“Whatever they throw at us, I think there’s something we can do to use our abilities,” Nash said. “They had a big guy on me. I tried to be aggressive, and the next game I’ll do the same. Or if they change it, we’ll go to whatever else they’re giving up.”
Before he’d even left the arena Thursday night, Nash was already moving pieces around on the chess board in his mind. And you can bet that Bryant, albeit more quietly this time, was doing the same thing.
Posted on: May 26, 2010 8:46 pm
Edited on: May 26, 2010 10:07 pm
LOS ANGELES -- None other than Lakers owner Dr. Jerry Buss was on my flight from Phoenix to Los Angeles Wednesday, and as we walked through the concourse at LAX, I explained that I'd be derelict in my duties if I didn't ask him for his reaction to the latest developments in the Phil Jackson saga.
"We'd both be derelict if I answered that question," Buss said. "I'm not going to talk about it because I don't want any distractions for the team."
Of course, by allowing Jackson's contractual uncertainty to linger throughout the Western Conference finals, Buss and Jackson have indirectly fueled the distraction themselves. With rumors swirling about teams coming after Jackson, and with Jackson unwilling to shut the whole thing down simply by saying he's either coaching the Lakers or retiring next season, the distraction grows bigger and bigger.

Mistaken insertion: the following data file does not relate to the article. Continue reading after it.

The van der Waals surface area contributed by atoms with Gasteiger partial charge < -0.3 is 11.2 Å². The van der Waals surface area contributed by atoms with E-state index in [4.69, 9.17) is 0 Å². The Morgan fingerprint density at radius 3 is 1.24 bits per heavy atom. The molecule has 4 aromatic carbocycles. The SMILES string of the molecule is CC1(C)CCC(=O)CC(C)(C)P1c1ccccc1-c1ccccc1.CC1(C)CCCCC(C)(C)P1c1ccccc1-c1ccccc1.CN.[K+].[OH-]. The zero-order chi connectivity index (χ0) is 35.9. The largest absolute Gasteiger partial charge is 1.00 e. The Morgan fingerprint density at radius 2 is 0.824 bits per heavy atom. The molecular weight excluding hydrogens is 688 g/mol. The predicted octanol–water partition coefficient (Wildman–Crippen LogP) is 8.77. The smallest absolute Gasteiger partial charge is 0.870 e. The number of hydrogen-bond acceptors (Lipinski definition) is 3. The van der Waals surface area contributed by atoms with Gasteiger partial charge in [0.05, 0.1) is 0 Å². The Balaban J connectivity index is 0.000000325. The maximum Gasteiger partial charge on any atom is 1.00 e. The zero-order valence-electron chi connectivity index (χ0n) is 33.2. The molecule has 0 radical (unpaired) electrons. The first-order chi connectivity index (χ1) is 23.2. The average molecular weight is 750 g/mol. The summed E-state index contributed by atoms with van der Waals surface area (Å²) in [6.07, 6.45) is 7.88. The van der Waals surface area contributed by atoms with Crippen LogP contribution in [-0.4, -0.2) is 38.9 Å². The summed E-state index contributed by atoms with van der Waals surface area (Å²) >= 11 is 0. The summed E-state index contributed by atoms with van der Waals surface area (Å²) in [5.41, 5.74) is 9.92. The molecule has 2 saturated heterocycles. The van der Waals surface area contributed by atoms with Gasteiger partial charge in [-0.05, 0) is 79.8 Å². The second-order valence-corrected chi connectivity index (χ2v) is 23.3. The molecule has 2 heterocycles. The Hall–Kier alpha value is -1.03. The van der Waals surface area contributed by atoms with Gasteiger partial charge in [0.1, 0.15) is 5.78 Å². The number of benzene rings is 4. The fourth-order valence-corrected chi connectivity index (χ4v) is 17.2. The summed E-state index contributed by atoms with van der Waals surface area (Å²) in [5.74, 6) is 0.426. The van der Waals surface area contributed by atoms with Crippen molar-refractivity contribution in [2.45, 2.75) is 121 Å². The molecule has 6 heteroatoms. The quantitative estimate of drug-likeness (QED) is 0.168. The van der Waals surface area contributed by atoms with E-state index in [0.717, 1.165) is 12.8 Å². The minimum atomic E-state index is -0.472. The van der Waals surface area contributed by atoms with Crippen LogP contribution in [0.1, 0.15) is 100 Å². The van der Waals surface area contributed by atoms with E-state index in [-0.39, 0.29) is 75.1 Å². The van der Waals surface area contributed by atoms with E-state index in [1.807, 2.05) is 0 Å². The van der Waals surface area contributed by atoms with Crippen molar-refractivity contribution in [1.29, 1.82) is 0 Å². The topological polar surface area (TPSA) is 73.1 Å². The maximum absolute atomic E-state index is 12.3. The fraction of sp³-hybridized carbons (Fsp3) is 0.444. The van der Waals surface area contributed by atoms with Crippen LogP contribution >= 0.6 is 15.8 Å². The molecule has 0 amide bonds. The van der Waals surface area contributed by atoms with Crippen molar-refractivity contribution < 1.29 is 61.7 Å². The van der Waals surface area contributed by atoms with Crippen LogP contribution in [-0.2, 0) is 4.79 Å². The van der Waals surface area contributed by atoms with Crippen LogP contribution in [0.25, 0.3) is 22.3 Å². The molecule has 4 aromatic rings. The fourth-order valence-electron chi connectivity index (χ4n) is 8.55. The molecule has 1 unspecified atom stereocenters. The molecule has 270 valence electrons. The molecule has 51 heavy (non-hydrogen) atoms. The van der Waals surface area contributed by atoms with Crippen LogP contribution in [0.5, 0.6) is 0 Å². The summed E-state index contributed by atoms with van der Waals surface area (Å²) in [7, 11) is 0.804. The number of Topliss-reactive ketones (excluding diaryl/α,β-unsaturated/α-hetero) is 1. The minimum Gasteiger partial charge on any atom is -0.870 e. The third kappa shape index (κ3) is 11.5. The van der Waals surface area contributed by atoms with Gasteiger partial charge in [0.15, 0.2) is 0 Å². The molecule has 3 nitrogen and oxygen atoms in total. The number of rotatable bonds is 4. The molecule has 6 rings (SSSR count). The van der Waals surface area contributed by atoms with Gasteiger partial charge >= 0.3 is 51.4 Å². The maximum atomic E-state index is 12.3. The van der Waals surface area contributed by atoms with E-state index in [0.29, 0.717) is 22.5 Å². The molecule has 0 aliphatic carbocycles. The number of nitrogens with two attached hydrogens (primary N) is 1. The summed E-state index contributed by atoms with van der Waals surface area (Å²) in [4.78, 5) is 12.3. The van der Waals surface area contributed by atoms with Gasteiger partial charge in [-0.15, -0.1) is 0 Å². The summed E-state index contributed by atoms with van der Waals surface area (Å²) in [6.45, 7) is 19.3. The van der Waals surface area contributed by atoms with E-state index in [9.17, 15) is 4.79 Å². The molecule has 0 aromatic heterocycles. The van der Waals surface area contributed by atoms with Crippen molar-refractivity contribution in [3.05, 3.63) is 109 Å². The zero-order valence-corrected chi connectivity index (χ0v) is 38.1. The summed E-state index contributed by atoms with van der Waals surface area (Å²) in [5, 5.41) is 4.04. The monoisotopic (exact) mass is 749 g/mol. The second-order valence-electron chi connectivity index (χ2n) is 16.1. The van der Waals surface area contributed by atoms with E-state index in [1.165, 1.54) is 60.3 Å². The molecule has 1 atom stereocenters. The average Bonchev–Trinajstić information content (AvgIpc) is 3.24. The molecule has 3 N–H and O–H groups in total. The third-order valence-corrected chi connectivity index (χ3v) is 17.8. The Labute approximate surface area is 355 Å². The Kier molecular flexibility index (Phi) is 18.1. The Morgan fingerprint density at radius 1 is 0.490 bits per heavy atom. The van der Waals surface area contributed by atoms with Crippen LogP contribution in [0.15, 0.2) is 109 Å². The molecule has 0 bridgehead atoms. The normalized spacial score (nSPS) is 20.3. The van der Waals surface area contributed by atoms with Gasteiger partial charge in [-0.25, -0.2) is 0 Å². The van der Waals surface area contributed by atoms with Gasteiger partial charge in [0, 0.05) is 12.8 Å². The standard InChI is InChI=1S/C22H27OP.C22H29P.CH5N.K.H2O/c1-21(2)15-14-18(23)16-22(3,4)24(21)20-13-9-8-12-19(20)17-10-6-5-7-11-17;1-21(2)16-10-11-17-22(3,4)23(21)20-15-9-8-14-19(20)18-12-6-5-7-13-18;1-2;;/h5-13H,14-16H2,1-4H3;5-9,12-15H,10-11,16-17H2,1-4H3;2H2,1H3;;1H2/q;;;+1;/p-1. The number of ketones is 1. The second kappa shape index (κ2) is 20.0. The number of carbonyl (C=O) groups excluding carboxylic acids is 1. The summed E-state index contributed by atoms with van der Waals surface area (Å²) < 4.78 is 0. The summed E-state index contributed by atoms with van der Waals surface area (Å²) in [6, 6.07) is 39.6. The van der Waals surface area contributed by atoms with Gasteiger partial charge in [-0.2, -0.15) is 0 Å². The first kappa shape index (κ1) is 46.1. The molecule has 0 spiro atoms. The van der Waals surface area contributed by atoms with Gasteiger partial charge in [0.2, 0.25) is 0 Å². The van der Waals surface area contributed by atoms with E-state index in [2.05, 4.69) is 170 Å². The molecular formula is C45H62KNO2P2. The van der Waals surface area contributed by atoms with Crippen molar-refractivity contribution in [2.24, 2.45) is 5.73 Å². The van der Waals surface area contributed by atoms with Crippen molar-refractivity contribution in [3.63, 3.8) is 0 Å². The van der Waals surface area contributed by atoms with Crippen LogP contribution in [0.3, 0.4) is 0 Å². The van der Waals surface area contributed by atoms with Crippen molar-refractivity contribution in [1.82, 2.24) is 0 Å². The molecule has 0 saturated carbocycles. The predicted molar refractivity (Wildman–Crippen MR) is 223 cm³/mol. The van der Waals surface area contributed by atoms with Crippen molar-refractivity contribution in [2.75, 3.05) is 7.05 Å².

I asked Buss if he could say definitively that he would not be outbid for Jackson's services, and he refused to answer that question, too. He wouldn't commit to a timetable for addressing the Jackson matter publicly, nor would he say when he expects to resolve the matter with Phil himself.
As for the conference finals, which resume at Staples Center Thursday night with the series tied at 2, Buss said, "I'm confident," noting that the Lakers have been in this situation "many times."
Posted on: May 24, 2010 6:14 pm
PHOENIX – Channing Frye moved around the 3-point line, draining shots from every spot on the floor. No, it wasn’t a dream. Just practice.
But still …
Frye then strolled over to a crowd of reporters waiting to discuss with him one of the most obvious storylines in the Western Conference finals – his incredible 1-for-20 shooting slump, punctuated by 17 consecutive misses. But instead of talking about how he’s going to shoot better in Game 4, Frye went with the defensive approach instead – lecturing the media and urging them to go find a better story.
No thanks, Channing. This one will do just fine.